Opinions of the Jews, Greeks, and Latins, concerning the Dead who are left unburied

 [This is taken from Augustine Calmet's Phantom World, originally published in 1850, revised and edited by D. J. McAdam, 2010.  Copyright as such.]


The ancient Hebrews, as well as the greater number of other nations, were very careful in burying their dead. That appears from all history; we see in the Scripture how much attention the patriarchs paid in that respect to themselves and those belonging to them; we know what praises are bestowed on the holy man Tobit, whose principal devotion consisted in giving sepulture to the dead.

Josephus the historian says that the Jews refused burial only to those who committed suicide. Moses commanded them to give sepulture the same day and before sunset to any who were executed and hanged on a tree; "because," says he, "he who is hung upon the tree is accursed of God; you will take care not to pollute the land which the Lord your God has given you." That was practiced in regard to our Savior, who was taken down from the cross the same day that he had been crucified, and a few hours after his death.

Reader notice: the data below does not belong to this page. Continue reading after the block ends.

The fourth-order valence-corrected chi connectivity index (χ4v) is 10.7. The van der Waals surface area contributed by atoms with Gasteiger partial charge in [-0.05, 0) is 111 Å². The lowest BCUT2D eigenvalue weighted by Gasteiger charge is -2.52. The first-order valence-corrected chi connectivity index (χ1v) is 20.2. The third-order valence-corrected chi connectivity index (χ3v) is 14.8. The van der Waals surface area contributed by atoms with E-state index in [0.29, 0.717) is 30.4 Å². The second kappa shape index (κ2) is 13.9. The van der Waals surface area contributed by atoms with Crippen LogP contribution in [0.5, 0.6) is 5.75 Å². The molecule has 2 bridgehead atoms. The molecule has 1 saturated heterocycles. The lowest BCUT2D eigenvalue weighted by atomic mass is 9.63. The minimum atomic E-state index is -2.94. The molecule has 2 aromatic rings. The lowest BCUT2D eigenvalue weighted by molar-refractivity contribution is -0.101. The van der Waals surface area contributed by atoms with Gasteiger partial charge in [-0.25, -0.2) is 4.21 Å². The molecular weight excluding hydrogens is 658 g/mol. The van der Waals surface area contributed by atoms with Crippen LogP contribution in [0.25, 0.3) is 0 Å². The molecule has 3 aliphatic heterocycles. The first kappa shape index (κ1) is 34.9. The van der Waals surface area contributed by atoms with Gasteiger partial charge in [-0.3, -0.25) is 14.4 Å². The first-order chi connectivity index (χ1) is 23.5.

Homer, speaking of the inhumanity of Achilles, who dragged the body of Hector after his car, says that he dishonored and outraged the earth by this barbarous conduct. The Rabbis write that the soul is not received into heaven until the gross body is interred, and entirely consumed. They believe, moreover, that after death the souls of the wicked are clothed with a kind of covering with which they accustom themselves to suffer the torments which are their due; and that the souls of the just are invested with a resplendent body and a luminous garment, with which they accustom themselves to the glory which awaits them.